Feds finally charge 4 white supremacists who flew to Charlottesville to hit people

Law enforcement continues to let journalists do the heavy lifting on holding Charlottesville attackers accountable.

White supremacists rallied with torches on August 11, 2017, in Charlottesville, Virginia. CREDIT: Samuel Corum/Anadolu Agency/Getty Images
White supremacists rallied with torches on August 11, 2017, in Charlottesville, Virginia. CREDIT: Samuel Corum/Anadolu Agency/Getty Images

More than a year after they flew from California to Virginia to furnish their people-beating skills in service of the “Unite the Right” rally in Charlottesville, Virginia, four members of a locally notorious neo-Nazi street gang were arrested and charged Tuesday.

The arrests come almost 14 months after the violence the men engaged in, and almost a year after a ProPublica investigation identified at least one of the four and detailed his group’s operations in California and elsewhere. Another man unmasked by the non-profit investigative journalism outfit was court-martialed by the Marine Corps shortly after their work was published.

The men indicted Tuesday are members of a group called Rise Above Movement, which drew ProPublica’s scrutiny in part because it promotes itself as a kind of fight club for neo-Nazis. The group “claims more than 50 members and a singular purpose: physically attacking its ideological foes,” the site wrote in October 2017, after identifying RAM leader Ben Daley as the man captured on video attacking anti-fascist and anti-racist counterdemonstrators in Charlottesville.

Daley was charged with conspiring to violate the federal riot statute on Tuesday, along with fellow RAM members Thomas Gillen, Michael Miselis, and Cole White. The men range in age from 24 to 34.


“These guys came to Charlottesville in order to commit violent acts, and it wasn’t the first time they’d done it,” U.S. Attorney Thomas Cullen said in announcing the charges. Cullen called the four “serial rioters,” referencing their enthusiastic participation at numerous other clashes on the West Coast that were also documented by journalists a year ago.

Back in 2016, Daley and other RAM members were also in the habit of attending election rallies for Donald Trump, in at least one case holding up a banner that read “DEFEND AMERICA.” In pictures from that event, from Charlottesville, and from other clashes RAM’s engaged in in recent years, the young men look happy, fit, and frighteningly normal — the very model of the millennial everyman that’s begun to replace more kookily outfitted and ostentatiously militant presentments favored by earlier generations of American neo-Nazis.

Daley’s past online ravings harangued “Mark Zuckerberg and his Facebook Jew police” for censoring him and suggested “that African Americans are ‘shit’ and that former President Obama is a leech; and to cheer the fatal shooting of a black man,” according to ProPublica. But where other, more prominent faces of the so-called “alt-right” modern incarnation of the same old violently paranoid racist organizing have earned their stripes mostly through words and online provocations, Daley and RAM have served as the forward-facing kinetic arm of the movement. They exist to beat up people who don’t think like they do.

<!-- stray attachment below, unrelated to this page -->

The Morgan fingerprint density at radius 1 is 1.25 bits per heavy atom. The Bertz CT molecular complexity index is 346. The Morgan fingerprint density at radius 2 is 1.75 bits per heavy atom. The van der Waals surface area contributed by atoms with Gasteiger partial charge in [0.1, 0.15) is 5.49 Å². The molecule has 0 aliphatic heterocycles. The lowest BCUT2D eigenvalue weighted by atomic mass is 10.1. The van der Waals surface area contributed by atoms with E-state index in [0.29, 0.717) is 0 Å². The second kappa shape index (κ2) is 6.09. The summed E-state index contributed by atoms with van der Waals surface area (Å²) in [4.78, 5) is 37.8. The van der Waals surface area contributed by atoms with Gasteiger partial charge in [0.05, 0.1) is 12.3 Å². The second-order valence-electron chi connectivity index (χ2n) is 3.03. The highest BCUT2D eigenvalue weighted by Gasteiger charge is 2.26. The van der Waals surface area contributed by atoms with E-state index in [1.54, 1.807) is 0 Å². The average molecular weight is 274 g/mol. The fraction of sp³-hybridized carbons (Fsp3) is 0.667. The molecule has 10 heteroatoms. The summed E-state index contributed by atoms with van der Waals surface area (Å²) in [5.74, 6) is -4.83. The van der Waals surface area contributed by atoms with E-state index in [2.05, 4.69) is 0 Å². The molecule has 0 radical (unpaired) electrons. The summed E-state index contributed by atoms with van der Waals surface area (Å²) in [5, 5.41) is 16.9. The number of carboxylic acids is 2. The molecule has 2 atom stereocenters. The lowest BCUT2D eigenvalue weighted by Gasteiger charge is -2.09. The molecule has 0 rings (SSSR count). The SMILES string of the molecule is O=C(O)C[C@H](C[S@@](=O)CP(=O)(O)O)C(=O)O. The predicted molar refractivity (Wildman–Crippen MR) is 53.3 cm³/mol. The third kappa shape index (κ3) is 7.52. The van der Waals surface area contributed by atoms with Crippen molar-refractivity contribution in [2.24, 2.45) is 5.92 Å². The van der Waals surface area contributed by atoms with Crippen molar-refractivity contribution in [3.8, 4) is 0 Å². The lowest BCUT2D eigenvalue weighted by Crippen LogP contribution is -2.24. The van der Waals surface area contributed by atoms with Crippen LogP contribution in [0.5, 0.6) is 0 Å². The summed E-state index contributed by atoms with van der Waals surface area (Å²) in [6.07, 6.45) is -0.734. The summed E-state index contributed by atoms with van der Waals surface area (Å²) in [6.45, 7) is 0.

Federal officers took pains Tuesday to portray the charges over Daley’s gang’s past violence as proof that people of good will can count on their protection, in Charlottesville and elsewhere.

“It is important for communities like Charlottesville to remember who the good guys are — who is sworn to protect them — and support them in their mission,” FBI special agent Adam Lee said in a press release announcing the charges.

Lee’s insistence on credit and support are likely to frustrate some locals, who remember watching police stand idly by both on the Friday night as torch-bearing neo-Nazis encircled and menaced a much smaller group of anti-racism protesters and during the chaotic and eventually lethal violence the following day. The police woefully inadequate police response in Charlottesville that weekend contrasts sharply with the heavy presence and persnickety enforcement of rules on beverages and accessories that local authorities imposed there during the one-year anniversary of Heatherh Heyer’s murder, when only anti-racist and anti-fascist mourners had gathered.


Still, the eventual prosecution of RAM’s travel-team goons is another example of federal officers in the area acting in tension with the both-sides fecklessness projected by President Donald Trump over the violence incited by his white supremacist supporters. Where Trump had repeatedly muddied the moral waters enough to prompt rejoicing from the white nationalists who’d attended the rally and brawl, U.S. Attorney Thomas Cullen has now twice gone the other direction. He previously announced the government would seek hate-crime enhancements in the trial of Heyer’s killer James Fields, adopting as official U.S. Government position the obvious-to-all-present notion that Fields intentionally targeted a group he saw carrying signs with anti-racist and multiculturalist slogans.